7 ideas for correctional leaders who want to “go green”
With the annual cost to house a prisoner in the United States well over $31,000 and rising, why wouldn’t the nation’s facilities examine both environmentally conscious and cost saving options?
With the reality of ever increasing costs in operating and maintaining a jail, more facilities across the U.S. are considering the option or are making strides to turn their jail “green.” Reducing their carbon footprint in an effort to help protect the environment and simultaneously educating inmates for employment in green industries upon release are the 21st century priorities being contemplated by correctional facility leaders across the nation.
Operation of a correctional facility is 24/7. Continual use of electricity and water with ever fluctuating occupancy levels makes for very large utility bills. The R.J. Donovan Correctional Facility in San Diego (Calif.) which houses more than 4,000 inmates including 1,300 support staff used over 290 million gallons of water annually.
With the annual cost to house a prisoner in the United States well over $31,000 and rising, why wouldn’t the nation’s facilities examine both environmentally conscious and cost saving options? Going green might not be the number one priority on the table for correctional executives, however the benefits of being environmentally conscious are too great to ignore. Facilities around the country are taking a closer look at their resource waste and potential cost savings opportunities.
With climbing natural gas prices, many correctional facilities are using wind power and solar energy as an alternative. In Arizona, sunlight is used to heat 50,000 gallons of water daily for correctional staff and inmates. In Victorville (Calif.), a wind turbine and solar panels generates facility energy. The green Youth Services Center in San Mateo (Calif.) uses an energy saving cogeneration plant for facility lights, heat and hot water.
Based upon a state mandate, the Oregon Department of Corrections replaced old appliances with energy efficient ones, installed solar water heaters and a geothermal well. The department also fitted their washing machines to recycle rinse water to wash additional clothes monthly. The California Department of Corrections has addressed their conservation through applying twenty first century technologies such as teleconferencing, high performance materials and high efficiency building systems.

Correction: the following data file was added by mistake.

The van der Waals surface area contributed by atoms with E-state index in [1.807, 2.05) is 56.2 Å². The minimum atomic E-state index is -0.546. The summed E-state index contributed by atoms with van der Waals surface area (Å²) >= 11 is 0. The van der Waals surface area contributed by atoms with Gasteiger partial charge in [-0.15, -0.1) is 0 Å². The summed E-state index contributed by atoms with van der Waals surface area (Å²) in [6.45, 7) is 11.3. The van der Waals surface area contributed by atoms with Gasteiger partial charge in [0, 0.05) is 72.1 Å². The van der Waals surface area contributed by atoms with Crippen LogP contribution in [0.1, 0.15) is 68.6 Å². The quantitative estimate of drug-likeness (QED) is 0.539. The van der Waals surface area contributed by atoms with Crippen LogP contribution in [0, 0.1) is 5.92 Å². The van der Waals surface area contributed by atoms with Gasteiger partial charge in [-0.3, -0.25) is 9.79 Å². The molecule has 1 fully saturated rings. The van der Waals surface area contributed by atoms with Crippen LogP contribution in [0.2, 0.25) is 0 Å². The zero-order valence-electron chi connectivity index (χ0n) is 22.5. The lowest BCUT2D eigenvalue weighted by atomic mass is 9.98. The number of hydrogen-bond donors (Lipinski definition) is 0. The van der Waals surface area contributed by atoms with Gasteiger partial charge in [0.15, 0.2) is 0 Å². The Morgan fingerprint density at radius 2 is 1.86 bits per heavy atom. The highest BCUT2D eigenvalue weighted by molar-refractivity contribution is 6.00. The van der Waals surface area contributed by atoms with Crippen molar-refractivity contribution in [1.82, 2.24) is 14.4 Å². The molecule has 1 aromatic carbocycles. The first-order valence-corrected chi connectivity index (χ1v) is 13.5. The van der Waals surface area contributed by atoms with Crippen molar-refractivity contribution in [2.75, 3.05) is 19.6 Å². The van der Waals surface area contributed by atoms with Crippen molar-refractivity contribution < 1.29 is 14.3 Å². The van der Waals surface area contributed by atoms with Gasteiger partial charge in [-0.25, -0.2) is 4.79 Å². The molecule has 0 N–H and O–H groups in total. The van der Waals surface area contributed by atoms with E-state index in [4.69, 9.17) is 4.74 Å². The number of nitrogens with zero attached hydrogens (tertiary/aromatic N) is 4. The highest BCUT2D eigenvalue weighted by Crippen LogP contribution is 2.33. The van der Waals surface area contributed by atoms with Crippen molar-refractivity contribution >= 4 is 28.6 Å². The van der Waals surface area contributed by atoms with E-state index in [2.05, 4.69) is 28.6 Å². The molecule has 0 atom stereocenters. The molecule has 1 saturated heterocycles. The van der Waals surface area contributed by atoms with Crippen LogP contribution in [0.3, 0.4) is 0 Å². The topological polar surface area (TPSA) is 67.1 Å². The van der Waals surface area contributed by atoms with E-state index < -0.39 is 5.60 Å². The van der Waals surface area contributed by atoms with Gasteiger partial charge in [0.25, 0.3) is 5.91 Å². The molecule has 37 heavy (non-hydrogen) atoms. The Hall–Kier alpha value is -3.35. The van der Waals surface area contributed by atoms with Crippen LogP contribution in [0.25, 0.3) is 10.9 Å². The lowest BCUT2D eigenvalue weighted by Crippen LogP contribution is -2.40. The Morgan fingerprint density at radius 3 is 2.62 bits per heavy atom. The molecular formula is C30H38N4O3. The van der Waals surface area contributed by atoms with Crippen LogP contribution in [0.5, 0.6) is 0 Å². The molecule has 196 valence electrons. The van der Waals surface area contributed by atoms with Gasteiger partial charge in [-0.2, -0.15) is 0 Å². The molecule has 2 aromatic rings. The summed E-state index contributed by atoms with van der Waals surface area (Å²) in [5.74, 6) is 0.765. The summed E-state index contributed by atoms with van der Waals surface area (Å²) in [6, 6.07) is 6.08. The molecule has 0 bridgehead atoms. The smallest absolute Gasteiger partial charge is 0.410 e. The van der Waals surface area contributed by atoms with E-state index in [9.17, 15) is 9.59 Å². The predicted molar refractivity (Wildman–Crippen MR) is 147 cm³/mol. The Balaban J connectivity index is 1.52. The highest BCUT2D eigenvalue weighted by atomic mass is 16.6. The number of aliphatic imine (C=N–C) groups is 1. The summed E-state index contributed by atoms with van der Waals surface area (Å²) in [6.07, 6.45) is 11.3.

Turning a correctional institution into a green facility involves adopting environmentally and ecologically responsible practices. By going green, the correctional industry can move toward a cost-effective and sustainable prison system.
Here are some ideas for correctional leaders who want to go green:
• Creation of an advisory “Going Green” team. A well balanced team will include advisors from many divisions such as vocational, educational, custody and maintenance. Charge the team to collaboratively develop a plan to incorporate sustainability practices throughout the facility, among staff and inmate population.
• Recycle and reuse what is typically thrown away. Delegate staff and inmate population to sort and recycle waste. Composting and recycling will reduce operating costs, landfill waste and employ incarcerated individuals.
• Modify the facility water usage procedures by creating and installing a facility rainwater recycling system.
• Start on site gardens to off-set food costs. Donate excess produce not used in facility to local charitable organizations like local food shelters.
• Implement a chemical free cleaning policy using environmentally friendly and plant based cleaning solutions.
• Upgrade to eco-friendly and newer appliances to reduce energy usage and increase long term cost savings. Replace old lighting, air conditioning, heating and filtration systems. Although a larger expense up front, the long term savings would be substantial.
• Consider installing solar panels and solar-powered water heaters.
Correctional facilities in this country can play a huge role in helping to protect the environment. With a population of more than two million incarcerated individuals in federal and state prisons in the United States, correctional facilities could lead the way in helping to sustain natural resources for future generations and still see a significant savings to their annual budget.